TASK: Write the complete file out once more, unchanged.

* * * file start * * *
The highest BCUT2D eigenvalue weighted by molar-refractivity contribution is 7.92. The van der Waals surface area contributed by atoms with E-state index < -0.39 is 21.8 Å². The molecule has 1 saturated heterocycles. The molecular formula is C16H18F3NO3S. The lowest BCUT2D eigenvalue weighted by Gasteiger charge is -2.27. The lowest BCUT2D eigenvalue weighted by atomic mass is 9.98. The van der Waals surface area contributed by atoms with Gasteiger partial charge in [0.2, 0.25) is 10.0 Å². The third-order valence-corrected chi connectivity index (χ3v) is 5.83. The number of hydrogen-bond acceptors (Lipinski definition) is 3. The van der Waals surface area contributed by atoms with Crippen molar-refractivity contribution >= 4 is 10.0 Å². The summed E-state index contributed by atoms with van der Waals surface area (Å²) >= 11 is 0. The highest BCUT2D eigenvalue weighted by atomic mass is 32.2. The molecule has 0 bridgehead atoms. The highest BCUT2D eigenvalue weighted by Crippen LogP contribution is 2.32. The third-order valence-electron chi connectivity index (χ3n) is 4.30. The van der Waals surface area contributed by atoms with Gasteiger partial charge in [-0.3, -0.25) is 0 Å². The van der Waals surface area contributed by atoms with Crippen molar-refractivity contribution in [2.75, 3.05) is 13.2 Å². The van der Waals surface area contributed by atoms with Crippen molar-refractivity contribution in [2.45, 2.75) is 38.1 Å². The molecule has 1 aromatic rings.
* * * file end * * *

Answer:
The highest BCUT2D eigenvalue weighted by molar-refractivity contribution is 7.92. The van der Waals surface area contributed by atoms with E-state index < -0.39 is 21.8 Å². The molecule has 1 saturated heterocycles. The molecular formula is C16H18F3NO3S. The lowest BCUT2D eigenvalue weighted by Gasteiger charge is -2.27. The lowest BCUT2D eigenvalue weighted by atomic mass is 9.98. The van der Waals surface area contributed by atoms with Gasteiger partial charge in [0.2, 0.25) is 10.0 Å². The third-order valence-corrected chi connectivity index (χ3v) is 5.83. The number of hydrogen-bond acceptors (Lipinski definition) is 3. The van der Waals surface area contributed by atoms with Crippen molar-refractivity contribution >= 4 is 10.0 Å². The summed E-state index contributed by atoms with van der Waals surface area (Å²) >= 11 is 0. The highest BCUT2D eigenvalue weighted by atomic mass is 32.2. The molecule has 0 bridgehead atoms. The highest BCUT2D eigenvalue weighted by Crippen LogP contribution is 2.32. The third-order valence-electron chi connectivity index (χ3n) is 4.30. The van der Waals surface area contributed by atoms with Gasteiger partial charge in [-0.3, -0.25) is 0 Å². The van der Waals surface area contributed by atoms with Crippen molar-refractivity contribution in [2.75, 3.05) is 13.2 Å². The van der Waals surface area contributed by atoms with Crippen molar-refractivity contribution in [2.45, 2.75) is 38.1 Å². The molecule has 1 aromatic rings.